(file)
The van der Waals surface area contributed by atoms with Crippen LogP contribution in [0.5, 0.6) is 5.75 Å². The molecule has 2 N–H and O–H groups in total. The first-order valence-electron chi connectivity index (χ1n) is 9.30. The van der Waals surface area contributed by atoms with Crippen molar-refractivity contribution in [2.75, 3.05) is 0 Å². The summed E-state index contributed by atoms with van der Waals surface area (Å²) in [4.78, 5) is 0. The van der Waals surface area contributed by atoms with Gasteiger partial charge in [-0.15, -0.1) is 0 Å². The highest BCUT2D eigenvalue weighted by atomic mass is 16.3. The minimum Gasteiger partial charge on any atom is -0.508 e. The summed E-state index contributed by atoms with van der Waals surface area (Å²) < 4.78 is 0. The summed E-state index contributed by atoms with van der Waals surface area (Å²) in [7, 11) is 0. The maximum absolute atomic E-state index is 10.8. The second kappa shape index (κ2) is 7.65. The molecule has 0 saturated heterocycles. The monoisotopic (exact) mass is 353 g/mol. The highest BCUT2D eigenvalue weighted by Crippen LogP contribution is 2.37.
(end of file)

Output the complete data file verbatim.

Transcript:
The van der Waals surface area contributed by atoms with Crippen LogP contribution in [0.5, 0.6) is 5.75 Å². The molecule has 2 N–H and O–H groups in total. The first-order valence-electron chi connectivity index (χ1n) is 9.30. The van der Waals surface area contributed by atoms with Crippen molar-refractivity contribution in [2.75, 3.05) is 0 Å². The summed E-state index contributed by atoms with van der Waals surface area (Å²) in [4.78, 5) is 0. The van der Waals surface area contributed by atoms with Gasteiger partial charge in [-0.15, -0.1) is 0 Å². The highest BCUT2D eigenvalue weighted by atomic mass is 16.3. The minimum Gasteiger partial charge on any atom is -0.508 e. The summed E-state index contributed by atoms with van der Waals surface area (Å²) < 4.78 is 0. The summed E-state index contributed by atoms with van der Waals surface area (Å²) in [7, 11) is 0. The maximum absolute atomic E-state index is 10.8. The second kappa shape index (κ2) is 7.65. The molecule has 0 saturated heterocycles. The monoisotopic (exact) mass is 353 g/mol. The highest BCUT2D eigenvalue weighted by Crippen LogP contribution is 2.37.